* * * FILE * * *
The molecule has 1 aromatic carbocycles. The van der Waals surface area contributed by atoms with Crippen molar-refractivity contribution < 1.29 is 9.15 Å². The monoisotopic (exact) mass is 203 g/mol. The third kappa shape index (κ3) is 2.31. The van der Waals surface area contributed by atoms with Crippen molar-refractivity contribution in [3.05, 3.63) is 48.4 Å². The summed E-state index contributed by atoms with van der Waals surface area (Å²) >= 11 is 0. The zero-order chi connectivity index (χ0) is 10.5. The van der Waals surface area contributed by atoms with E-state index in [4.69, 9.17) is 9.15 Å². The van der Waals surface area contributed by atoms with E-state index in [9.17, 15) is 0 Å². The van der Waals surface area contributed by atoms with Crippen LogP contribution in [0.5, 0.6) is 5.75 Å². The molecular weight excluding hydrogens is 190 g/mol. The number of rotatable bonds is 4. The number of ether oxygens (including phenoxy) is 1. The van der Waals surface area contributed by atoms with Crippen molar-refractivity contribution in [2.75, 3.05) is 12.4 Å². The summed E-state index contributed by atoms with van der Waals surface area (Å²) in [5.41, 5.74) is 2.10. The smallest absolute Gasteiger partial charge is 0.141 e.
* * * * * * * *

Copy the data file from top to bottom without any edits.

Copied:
The molecule has 1 aromatic carbocycles. The van der Waals surface area contributed by atoms with Crippen molar-refractivity contribution < 1.29 is 9.15 Å². The monoisotopic (exact) mass is 203 g/mol. The third kappa shape index (κ3) is 2.31. The van der Waals surface area contributed by atoms with Crippen molar-refractivity contribution in [3.05, 3.63) is 48.4 Å². The summed E-state index contributed by atoms with van der Waals surface area (Å²) >= 11 is 0. The zero-order chi connectivity index (χ0) is 10.5. The van der Waals surface area contributed by atoms with E-state index in [4.69, 9.17) is 9.15 Å². The van der Waals surface area contributed by atoms with E-state index in [9.17, 15) is 0 Å². The van der Waals surface area contributed by atoms with Crippen LogP contribution in [0.5, 0.6) is 5.75 Å². The molecular weight excluding hydrogens is 190 g/mol. The number of rotatable bonds is 4. The number of ether oxygens (including phenoxy) is 1. The van der Waals surface area contributed by atoms with Crippen molar-refractivity contribution in [2.75, 3.05) is 12.4 Å². The summed E-state index contributed by atoms with van der Waals surface area (Å²) in [5.41, 5.74) is 2.10. The smallest absolute Gasteiger partial charge is 0.141 e.